Singaporean humor: A cross-cultural, cross-gender comparison

Ofra Nevo, Baruch Nevo, Janie Leong Siew Yin

Research output: Contribution to journalArticlepeer-review


One hundred and nineteen undergraduate students (62 men and 57 women) of Chinese origin at the National University of Singapore answered three self-report humor questionnaires. Students were also asked to supply their favorite joke (M. A. Johnson, 1991) and a description of a person with an outstanding sense of humor (M. Crawford and D. Gressley, 1991). These responses were compared with results obtained using the same questionnaires and methods in previous studies in Israel and the United States. In general, means and reliabilities of results obtained from the Singapore study replicated those found in other countries. However, Singaporean participants reported significantly less use of humor for coping. Content analysis of jokes supplied by Singaporean students reflected conservative values: Compared with American students, they reported a significantly greater number of jokes with aggressive content and relatively fewer jokes with sexual content. Contrary to expectations, very few gender differences were found. Regardless of gender, a majority of participants nominated a man as an example of a person with an outstanding sense of humor.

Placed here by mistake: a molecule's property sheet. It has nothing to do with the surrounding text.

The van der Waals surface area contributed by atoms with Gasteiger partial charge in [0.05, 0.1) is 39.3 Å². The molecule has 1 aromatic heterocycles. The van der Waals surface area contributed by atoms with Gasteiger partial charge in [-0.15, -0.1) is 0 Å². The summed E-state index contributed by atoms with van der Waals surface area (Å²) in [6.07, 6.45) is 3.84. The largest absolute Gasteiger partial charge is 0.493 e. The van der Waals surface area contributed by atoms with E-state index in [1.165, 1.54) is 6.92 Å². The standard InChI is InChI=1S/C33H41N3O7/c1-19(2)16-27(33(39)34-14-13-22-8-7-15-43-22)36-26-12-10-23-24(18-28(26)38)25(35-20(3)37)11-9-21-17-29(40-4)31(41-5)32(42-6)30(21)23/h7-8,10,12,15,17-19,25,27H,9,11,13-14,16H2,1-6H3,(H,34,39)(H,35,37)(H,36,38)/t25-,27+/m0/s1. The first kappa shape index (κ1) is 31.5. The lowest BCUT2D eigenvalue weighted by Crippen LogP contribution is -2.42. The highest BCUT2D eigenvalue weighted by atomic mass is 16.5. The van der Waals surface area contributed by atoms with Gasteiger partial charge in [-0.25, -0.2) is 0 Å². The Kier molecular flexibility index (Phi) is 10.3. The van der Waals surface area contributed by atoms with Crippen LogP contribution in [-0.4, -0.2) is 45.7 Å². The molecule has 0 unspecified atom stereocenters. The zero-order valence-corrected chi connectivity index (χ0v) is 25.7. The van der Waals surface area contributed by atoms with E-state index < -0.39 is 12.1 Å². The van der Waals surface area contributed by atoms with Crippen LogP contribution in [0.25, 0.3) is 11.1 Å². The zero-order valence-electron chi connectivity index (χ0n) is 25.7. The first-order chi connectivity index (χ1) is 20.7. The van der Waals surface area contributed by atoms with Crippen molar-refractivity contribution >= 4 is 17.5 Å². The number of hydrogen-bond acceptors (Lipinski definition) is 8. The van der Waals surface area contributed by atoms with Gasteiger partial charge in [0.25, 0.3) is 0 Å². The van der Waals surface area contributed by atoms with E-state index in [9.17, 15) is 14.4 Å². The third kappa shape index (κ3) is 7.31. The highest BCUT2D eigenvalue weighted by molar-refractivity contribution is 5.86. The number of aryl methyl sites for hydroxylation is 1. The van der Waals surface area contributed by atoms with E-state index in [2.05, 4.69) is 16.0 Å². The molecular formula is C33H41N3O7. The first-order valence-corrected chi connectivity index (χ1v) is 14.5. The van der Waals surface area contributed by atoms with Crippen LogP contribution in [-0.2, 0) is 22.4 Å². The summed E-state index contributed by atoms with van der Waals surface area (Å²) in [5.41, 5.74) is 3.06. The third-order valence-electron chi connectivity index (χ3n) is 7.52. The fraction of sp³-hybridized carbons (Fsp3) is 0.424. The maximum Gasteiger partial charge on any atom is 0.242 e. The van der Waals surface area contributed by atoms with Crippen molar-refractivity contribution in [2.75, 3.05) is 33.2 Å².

Original languageEnglish
Pages (from-to)143-156
Number of pages14
JournalJournal of General Psychology
Issue number2
StatePublished - Apr 2001


  • Cultural differences in humor
  • Gender differences in humor
  • Singaporean humor

ASJC Scopus subject areas

  • Experimental and Cognitive Psychology
  • Arts and Humanities (miscellaneous)
  • Gender Studies


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